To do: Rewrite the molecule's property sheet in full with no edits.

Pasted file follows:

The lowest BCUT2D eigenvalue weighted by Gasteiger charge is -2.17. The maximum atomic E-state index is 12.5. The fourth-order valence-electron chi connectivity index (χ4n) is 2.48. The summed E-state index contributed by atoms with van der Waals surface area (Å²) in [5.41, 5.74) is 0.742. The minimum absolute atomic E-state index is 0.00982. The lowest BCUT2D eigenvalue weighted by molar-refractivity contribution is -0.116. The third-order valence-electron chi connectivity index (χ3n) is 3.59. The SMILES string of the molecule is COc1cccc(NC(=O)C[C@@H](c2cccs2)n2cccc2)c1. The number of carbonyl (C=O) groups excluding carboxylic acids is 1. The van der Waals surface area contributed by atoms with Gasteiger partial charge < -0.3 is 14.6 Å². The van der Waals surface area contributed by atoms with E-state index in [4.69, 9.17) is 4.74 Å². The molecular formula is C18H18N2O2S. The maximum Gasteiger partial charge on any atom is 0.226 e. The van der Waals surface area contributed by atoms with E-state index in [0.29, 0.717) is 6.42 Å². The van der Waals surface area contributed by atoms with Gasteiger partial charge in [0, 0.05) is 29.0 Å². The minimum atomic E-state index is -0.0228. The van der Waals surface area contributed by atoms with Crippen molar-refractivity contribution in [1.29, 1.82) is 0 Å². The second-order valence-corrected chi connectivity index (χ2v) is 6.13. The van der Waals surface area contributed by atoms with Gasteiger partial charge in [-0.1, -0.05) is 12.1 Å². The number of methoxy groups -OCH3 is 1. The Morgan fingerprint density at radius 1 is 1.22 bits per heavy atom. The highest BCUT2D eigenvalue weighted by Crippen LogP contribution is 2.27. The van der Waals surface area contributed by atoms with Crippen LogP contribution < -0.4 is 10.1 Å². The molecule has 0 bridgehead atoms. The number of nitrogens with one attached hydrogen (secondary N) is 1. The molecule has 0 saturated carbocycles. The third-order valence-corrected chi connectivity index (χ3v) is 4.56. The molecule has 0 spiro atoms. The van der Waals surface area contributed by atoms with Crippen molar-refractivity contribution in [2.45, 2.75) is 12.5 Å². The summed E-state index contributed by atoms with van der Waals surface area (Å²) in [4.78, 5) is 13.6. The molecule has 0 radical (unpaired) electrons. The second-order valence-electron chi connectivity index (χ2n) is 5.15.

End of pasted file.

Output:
The lowest BCUT2D eigenvalue weighted by Gasteiger charge is -2.17. The maximum atomic E-state index is 12.5. The fourth-order valence-electron chi connectivity index (χ4n) is 2.48. The summed E-state index contributed by atoms with van der Waals surface area (Å²) in [5.41, 5.74) is 0.742. The minimum absolute atomic E-state index is 0.00982. The lowest BCUT2D eigenvalue weighted by molar-refractivity contribution is -0.116. The third-order valence-electron chi connectivity index (χ3n) is 3.59. The SMILES string of the molecule is COc1cccc(NC(=O)C[C@@H](c2cccs2)n2cccc2)c1. The number of carbonyl (C=O) groups excluding carboxylic acids is 1. The van der Waals surface area contributed by atoms with Gasteiger partial charge < -0.3 is 14.6 Å². The van der Waals surface area contributed by atoms with E-state index in [4.69, 9.17) is 4.74 Å². The molecular formula is C18H18N2O2S. The maximum Gasteiger partial charge on any atom is 0.226 e. The van der Waals surface area contributed by atoms with E-state index in [0.29, 0.717) is 6.42 Å². The van der Waals surface area contributed by atoms with Gasteiger partial charge in [0, 0.05) is 29.0 Å². The minimum atomic E-state index is -0.0228. The van der Waals surface area contributed by atoms with Crippen molar-refractivity contribution in [1.29, 1.82) is 0 Å². The second-order valence-corrected chi connectivity index (χ2v) is 6.13. The van der Waals surface area contributed by atoms with Gasteiger partial charge in [-0.1, -0.05) is 12.1 Å². The number of methoxy groups -OCH3 is 1. The Morgan fingerprint density at radius 1 is 1.22 bits per heavy atom. The highest BCUT2D eigenvalue weighted by Crippen LogP contribution is 2.27. The van der Waals surface area contributed by atoms with Crippen LogP contribution < -0.4 is 10.1 Å². The molecule has 0 bridgehead atoms. The number of nitrogens with one attached hydrogen (secondary N) is 1. The molecule has 0 saturated carbocycles. The third-order valence-corrected chi connectivity index (χ3v) is 4.56. The molecule has 0 spiro atoms. The van der Waals surface area contributed by atoms with Crippen molar-refractivity contribution in [2.45, 2.75) is 12.5 Å². The summed E-state index contributed by atoms with van der Waals surface area (Å²) in [4.78, 5) is 13.6. The molecule has 0 radical (unpaired) electrons. The second-order valence-electron chi connectivity index (χ2n) is 5.15.